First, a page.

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Hey all,

I read on here about installing frets causing a back bow in the FB and neck. My neck is currently being built and is just a block of 3 lams atm, so should I glue on the fret board, cut the sides to size, fret it, and then cut the back to size and shape.

Or cut the back before I fret it?

I'm just thinking that if I fret it while its still a solid block it is less likly to bow under fretting.

Cheers

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Hey all,

I read on here about installing frets causing a back bow in the FB and neck. My neck is currently being built and is just a block of 3 lams atm, so should I glue on the fret board, cut the sides to size, fret it, and then cut the back to size and shape.

Or cut the back before I fret it?

I'm just thinking that if I fret it while its still a solid block it is less likly to bow under fretting.

Cheers

Joint the fret board side of the neck blank, glue up the fretboard, carve and re-check for fretboard flatness. Adjust if necessary.

You're now ready to fret the thing up. Some people like the fret before carving. I think its a bad idea... but that's just me.

Edited by guitar2005
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Some people like the fret before carving. I think its a bad idea... but that's just me.

Can you elaborate why you think thats a bad idea?

Thanks for all the responces :D All slightly differnt methods, I guess there is no set in stone correct way to do things.

like i said in the first post, if you take a large amount of wood of the back when you carve, it has a great chance of shifting shape. i cut neck to shape, glue fretboard, level, carve, then fret.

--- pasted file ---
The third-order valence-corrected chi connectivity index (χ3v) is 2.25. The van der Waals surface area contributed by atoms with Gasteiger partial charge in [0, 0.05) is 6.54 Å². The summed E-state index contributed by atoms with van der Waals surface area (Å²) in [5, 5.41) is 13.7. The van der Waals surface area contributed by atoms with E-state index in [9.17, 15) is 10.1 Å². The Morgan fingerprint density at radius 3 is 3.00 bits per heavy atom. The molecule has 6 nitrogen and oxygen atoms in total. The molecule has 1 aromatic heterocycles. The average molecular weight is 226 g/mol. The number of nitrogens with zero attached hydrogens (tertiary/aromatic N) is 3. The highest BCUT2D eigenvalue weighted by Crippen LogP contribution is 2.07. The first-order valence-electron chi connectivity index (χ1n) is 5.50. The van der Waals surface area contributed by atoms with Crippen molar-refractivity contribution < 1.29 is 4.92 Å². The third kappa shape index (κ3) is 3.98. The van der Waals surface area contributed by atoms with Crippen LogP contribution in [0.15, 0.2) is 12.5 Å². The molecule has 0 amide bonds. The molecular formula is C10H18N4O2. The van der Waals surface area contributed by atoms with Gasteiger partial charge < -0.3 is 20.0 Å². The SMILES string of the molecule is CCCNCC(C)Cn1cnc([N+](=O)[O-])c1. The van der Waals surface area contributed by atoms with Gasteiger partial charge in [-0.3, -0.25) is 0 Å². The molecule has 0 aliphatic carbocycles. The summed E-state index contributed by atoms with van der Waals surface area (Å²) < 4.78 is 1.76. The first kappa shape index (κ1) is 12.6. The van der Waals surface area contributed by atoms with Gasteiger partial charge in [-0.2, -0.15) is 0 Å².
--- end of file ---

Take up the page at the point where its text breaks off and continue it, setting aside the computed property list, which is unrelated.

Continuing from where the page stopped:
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Some people like the fret before carving. I think its a bad idea... but that's just me.

Can you elaborate why you think thats a bad idea?

Thanks for all the responces :D All slightly differnt methods, I guess there is no set in stone correct way to do things.

like i said in the first post, if you take a large amount of wood of the back when you carve, it has a great chance of shifting shape. i cut neck to shape, glue fretboard, level, carve, then fret.

Yeah... what killemall8 said

:D

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  • 4 weeks later...

I start with a block. Add fretboard and frets. Level, buff, etc. Dont touch the frets again.

Then carve the neck.

Never had a problem with a neck moving, but i use very dry timber.

To me, its a pain in the butt to fret after carving, i cant get the installation as consistant, and there is a heel and headstock to get it the way of it sitting nice and flat in the press.

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To me, it's important to have everythng square, straight and flat. I have found it more controllable for me if I fret the board separately and then glue to the almost-completely-carved-neck. Before fretting, I make sure that the FB is dead flat. After fretting, it often is bowed. I correct that bow by clamping with the appropriate spacer that moves the FB back to flat. It usually takes a clamping overnight to get it back to flat.

The neck surface must also be confirmed flat before gluing up. I glue the FB to the neck with West System Epoxy...not Titebond...because I don't want to introduce water into the neck and have it warp or bow. If you can get it all glued up flat and straight then you can control relief and setup issues.

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To me, its a pain in the butt to fret after carving, i cant get the installation as consistant, and there is a heel and headstock to get it the way of it sitting nice and flat in the press.

I want to try this method the neck time, it will definitely make the fretting part easier.

On the other hand, I have a number of prefretted fretboards I'll be using next, so that's a different issue.

I don't buy the 'wood moves after carving' idea, really. I mean, if the wood is going to move like that, then wouldn't that mean it's just not ready to be used?

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I don't buy the 'wood moves after carving' idea, really. I mean, if the wood is going to move like that, then wouldn't that mean it's just not ready to be used?